When working with React, it’s not uncommon to have different components and modules that require access to different environment variables. In these scenarios, it can be helpful to customize your .env files for each component or module to keep your code organized and prevent potential conflicts.

Thankfully, React provides an easy way to load different .env files based on your current environment (local, dev, prod, etc.). To do this, you can use a package like dotenv to load the appropriate .env file for your current environment variables.

Once you have dotenv installed, you can create different .env files for each component or module, and use the dotenv package to load the appropriate file based on your environment. This can be especially helpful when working with APIs or other external services that require different environment variables for each component or module.

Overall, customizing .env files for different React components and modules is a great way to keep your code organized and prevent potential conflicts. With the help of packages like dotenv, you can easily load the appropriate environment variables for each component or module, making your code more efficient and easier to manage.


When it comes to building React projects, managing environment variables can be challenging, especially when dealing with multiple environments such as local, development, and production. In this blog post, we will discuss the best practices for managing multiple .env files in React projects.

Create specific .env files for each environment

The first step to managing multiple .env files is to create specific files for each environment. For example, you can create a .env.local file for your local development, .env.development file for your development environment, and .env.production file for your production environment. This approach will enable you to set environment-specific variables and avoid conflicts.

Use GitIgnore file to exclude sensitive data

Since .env files contain sensitive data such as API keys and passwords, it’s crucial to exclude them from version control. Using a GitIgnore file to exclude these files will ensure that your sensitive data does not get pushed to your repository accidentally.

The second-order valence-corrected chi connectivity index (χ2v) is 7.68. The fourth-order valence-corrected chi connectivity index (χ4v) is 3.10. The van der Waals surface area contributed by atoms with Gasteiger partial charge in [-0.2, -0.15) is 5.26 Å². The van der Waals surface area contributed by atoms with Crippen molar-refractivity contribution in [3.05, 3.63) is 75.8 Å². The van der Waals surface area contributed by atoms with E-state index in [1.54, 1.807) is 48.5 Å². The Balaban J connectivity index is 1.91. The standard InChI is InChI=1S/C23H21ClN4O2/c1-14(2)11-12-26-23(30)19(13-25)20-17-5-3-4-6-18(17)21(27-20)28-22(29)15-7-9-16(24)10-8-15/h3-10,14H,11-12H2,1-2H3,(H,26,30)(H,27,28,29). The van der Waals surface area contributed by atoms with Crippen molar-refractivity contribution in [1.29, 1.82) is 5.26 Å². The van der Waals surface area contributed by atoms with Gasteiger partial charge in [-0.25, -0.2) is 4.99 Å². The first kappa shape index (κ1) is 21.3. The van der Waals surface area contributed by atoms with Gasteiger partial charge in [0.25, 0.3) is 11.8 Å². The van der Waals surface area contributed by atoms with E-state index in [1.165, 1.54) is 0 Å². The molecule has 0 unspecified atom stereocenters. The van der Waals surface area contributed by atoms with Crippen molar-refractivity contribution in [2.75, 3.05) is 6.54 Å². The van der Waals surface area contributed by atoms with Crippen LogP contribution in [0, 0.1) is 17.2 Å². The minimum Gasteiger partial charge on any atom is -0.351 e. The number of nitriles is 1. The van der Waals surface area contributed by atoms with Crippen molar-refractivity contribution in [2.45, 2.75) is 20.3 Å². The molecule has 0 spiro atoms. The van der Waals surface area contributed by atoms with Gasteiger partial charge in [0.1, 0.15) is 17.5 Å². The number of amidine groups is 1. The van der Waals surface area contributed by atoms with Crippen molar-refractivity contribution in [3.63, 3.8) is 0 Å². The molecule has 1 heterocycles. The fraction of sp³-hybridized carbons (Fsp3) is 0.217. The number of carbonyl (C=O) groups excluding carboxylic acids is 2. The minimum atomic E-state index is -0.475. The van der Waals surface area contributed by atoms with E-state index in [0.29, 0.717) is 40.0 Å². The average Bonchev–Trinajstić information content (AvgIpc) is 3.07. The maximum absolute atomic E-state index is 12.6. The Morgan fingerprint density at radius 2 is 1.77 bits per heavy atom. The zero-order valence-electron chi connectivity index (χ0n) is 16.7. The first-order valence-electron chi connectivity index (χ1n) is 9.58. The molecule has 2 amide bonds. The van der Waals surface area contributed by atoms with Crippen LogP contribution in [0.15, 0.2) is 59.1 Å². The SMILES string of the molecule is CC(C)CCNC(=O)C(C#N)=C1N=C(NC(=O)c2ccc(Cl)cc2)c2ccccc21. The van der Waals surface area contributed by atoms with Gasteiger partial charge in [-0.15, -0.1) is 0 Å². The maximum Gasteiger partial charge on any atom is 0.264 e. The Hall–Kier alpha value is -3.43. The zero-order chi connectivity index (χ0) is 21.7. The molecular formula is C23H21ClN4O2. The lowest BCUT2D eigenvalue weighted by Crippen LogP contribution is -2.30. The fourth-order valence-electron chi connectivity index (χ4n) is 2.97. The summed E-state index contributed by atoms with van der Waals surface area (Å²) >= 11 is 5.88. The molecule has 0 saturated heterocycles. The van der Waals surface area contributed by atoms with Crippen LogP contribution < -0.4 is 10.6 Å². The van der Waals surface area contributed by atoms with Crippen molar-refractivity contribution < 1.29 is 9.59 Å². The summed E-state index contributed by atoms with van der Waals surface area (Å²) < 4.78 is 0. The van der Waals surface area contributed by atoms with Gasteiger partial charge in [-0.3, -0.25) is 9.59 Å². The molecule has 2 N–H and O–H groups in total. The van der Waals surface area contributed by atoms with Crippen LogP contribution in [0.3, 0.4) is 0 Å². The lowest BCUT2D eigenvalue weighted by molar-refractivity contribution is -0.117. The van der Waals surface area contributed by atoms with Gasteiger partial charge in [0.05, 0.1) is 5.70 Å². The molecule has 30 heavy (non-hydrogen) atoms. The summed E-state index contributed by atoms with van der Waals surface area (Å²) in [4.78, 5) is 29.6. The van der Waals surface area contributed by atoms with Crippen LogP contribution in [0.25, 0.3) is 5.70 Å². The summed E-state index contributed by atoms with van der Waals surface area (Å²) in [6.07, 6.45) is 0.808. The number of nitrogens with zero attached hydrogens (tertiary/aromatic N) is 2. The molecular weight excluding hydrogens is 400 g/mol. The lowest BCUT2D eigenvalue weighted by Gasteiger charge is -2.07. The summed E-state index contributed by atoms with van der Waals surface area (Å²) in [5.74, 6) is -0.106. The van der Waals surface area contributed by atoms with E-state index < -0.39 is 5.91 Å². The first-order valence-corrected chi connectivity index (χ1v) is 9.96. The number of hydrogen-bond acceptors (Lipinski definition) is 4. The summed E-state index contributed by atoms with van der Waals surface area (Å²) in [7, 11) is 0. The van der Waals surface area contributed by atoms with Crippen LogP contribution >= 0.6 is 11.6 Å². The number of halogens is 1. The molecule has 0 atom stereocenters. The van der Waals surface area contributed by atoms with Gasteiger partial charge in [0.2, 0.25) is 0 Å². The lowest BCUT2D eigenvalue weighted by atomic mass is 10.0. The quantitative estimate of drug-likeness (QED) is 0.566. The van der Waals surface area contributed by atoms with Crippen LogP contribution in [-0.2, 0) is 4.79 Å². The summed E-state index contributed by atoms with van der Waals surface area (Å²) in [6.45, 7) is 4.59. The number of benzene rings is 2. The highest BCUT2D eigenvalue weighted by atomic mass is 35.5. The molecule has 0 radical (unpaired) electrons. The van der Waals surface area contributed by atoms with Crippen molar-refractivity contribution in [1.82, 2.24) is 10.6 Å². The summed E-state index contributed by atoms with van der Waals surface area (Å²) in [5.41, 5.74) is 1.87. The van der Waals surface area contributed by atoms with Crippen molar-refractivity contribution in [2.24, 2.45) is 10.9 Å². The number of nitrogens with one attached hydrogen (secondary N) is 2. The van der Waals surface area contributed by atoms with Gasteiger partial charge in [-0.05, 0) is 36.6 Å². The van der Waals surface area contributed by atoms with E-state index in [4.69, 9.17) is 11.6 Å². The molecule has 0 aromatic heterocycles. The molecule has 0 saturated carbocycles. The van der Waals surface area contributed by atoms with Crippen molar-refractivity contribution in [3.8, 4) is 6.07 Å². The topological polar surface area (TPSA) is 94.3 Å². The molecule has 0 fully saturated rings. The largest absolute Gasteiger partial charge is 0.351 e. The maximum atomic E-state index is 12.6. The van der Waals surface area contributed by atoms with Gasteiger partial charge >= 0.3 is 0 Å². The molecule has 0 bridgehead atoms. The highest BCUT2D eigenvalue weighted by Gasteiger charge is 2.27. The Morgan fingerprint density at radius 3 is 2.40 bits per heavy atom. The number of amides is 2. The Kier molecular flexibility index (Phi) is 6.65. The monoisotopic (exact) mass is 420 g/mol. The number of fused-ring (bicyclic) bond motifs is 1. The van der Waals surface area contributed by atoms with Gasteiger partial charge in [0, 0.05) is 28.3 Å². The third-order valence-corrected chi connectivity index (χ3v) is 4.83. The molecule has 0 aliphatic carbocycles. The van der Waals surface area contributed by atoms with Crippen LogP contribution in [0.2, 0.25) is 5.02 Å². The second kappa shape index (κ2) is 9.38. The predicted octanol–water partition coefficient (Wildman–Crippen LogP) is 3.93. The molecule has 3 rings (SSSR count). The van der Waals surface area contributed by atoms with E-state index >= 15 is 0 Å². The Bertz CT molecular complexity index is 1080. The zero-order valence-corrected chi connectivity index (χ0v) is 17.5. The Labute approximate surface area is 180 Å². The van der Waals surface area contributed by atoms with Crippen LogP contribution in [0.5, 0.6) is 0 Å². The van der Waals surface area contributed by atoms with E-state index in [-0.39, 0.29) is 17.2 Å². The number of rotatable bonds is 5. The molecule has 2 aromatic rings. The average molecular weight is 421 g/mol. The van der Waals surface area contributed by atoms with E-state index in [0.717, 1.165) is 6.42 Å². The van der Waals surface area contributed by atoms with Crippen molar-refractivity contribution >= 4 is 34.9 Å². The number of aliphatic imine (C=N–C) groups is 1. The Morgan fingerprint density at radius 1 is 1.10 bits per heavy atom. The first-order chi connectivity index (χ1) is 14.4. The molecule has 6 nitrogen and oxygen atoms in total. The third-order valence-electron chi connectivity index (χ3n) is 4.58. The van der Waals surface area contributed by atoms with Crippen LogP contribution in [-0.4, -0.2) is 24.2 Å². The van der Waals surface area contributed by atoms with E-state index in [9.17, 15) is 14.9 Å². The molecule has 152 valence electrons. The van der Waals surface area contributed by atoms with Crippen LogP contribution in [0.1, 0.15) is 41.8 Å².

Define default values for all variables

To ensure that your application runs smoothly, you should define default values for all environment variables. This practice is particularly vital when dealing with variables that are not environment-specific. Defining default values for your variables will ensure that your application runs even when some variables are not set.

Use environment variables in your React application

After defining your environment variables, you can use the ‘process.env.‘ to access the variables in your application. For example, if you set ‘REACT_APP_API_KEY’ in your .env file, you can access it in your application using ‘process.env.REACT_APP_API_KEY.’


Managing multiple .env files in a React project can be overwhelming. However, using the best practices we have discussed above will enable you to manage your environment variables effectively, thereby improving the development and deployment processes of your application.

Troubleshooting Common Issues with .env File Configuration in React

If you are working on a React project that requires environment-specific configuration, such as API endpoints or credentials, then you may be using a .env file to store this information. While this approach can be effective, it is not without its challenges and you may run into some common issues when configuring your .env file.

1. Ensure Correct File Naming and Placement

First and foremost, it is important to ensure that your .env file is named correctly and placed in the right directory. In general, the file should be called “.env” and located at the root directory of your React project. However, if you are using different configurations for local, development, and production, then you may need to rename your files accordingly (e.g. “.env.local”, “.env.development”, and “.env.production”) and place them in the respective directories.

2. Use the Correct Prefix

By default, React expects all environment variables to start with “REACT_APP_”. This prefix is used to ensure that only whitelisted environment variables are available, as a security measure. Therefore, it is important to ensure that any environment variables you define in your .env file follow this convention.

3. Check for Typos and Syntax Errors

If your environment variables are not working as expected, then you may have typos or syntax errors in your .env file. Double-check to ensure that all variables are spelled correctly and that the syntax is correct. This includes ensuring that all values are enclosed in quotes, where necessary.

4. Restart Your Development Server

Sometimes, changes to your .env file may not be picked up by your development server until it is restarted. Therefore, if you have made any changes to your .env file, it is important to stop and restart your development server to ensure that the changes take effect.

By keeping these common issues in mind and following best practices for .env file configuration in React, you can avoid many of the pitfalls that can arise when working with environment-specific configuration in your projects.